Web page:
Vented helmet mount issue- Mtbr.com
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  1. #1
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    Vented helmet mount issue

    I am having issues with play where the camera mounts into the helmet strap. Instead of being a tight fit it has a bit of play in it...and when riding you can hear an audible "click" and the cameral move on rough sections and jumps.

    Anyone else have this problem? or is this the way it is supposed to be? Not sure if defective or not but seems more play on one side then other.

    thanks!
    Originally Posted by XC62701
    Agreed...make it longer. I want to know death is an option

  2. #2
    Tool
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    What camera are you using? Contour, perhaps? They are known for not mounting very rigidly to the rails of the VholdR mounts. Simply use a rubber band or Velcro strap to eliminate the play between the camera and mount.

    -Pete
    I can barely get my mouth around it.

  3. #3
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    It is a GoProHD. Not sure how I could use a rubber band to make the connection better...or velcro strap. The force on it is pretty hard when landing a jump or going through a rough section. I looks like the connection between the camera housing with the male connector should be tighter in the female connection on the helmet strap.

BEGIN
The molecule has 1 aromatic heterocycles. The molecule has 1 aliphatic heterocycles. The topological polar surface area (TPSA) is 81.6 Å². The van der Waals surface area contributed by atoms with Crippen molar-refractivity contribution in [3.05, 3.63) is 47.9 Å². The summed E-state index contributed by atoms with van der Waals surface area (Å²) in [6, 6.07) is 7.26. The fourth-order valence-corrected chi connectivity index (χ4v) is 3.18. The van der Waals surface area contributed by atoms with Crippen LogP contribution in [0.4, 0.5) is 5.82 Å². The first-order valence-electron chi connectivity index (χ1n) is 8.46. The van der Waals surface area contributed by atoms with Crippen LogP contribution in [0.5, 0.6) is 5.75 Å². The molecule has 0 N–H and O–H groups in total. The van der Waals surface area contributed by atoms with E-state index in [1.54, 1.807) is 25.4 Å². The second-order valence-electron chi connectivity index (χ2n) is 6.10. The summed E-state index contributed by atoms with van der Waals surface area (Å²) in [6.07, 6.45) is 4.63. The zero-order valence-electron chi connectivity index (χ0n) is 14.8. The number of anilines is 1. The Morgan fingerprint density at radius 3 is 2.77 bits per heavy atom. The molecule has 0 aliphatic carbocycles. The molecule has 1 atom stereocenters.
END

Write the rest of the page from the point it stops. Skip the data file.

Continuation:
Originally Posted by XC62701
    Agreed...make it longer. I want to know death is an option

  4. #4
    Trail Ninja
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    Using a regular XC/road style helmet isn't really great with the GoProHD and the vented helmet mount for mtn biking. I've tried it and hate it. It's also really a pain to dial in the right angle.

    A) It gets hit by low hanging brush
    B) It's heavy and will possibly make your helmet move around on your head
    C) It's not gonna be pretty in a crash
    D) It makes your action look slower

    I'd recommend mounting it elsewhere. The lower the better, as long as you get a decent angle. The handlebar mount is flimsy, but it gets a decent angle. It holds up to some decently fast rough trails... I was going over big rocks at 15 MPH on a hard tail and it survived on my stem. You can get a "rollbar" mount, to mount to you downtube to get a nice shot of your suspension fork in action or to your front suspension lowers for close to the ground (doggie cam) like angle. You can get a chest mount too.

    With all 3 mounts, you can make one hell of a movie, especially if you take another camera along to mount in the trees. Just change up the position of the camera every so often: handlebar (on your seatpost pointing back) for fast smooth sections, chest for twisty or technical sections, downtube for fast rough sections, and in the trees for skill/trick sections. Using a single camera angle is sure to bore viewers for any kind of lengthy movie beyond 2 minutes.
    Last edited by Varaxis; 07-26-2010 at 12:20 AM.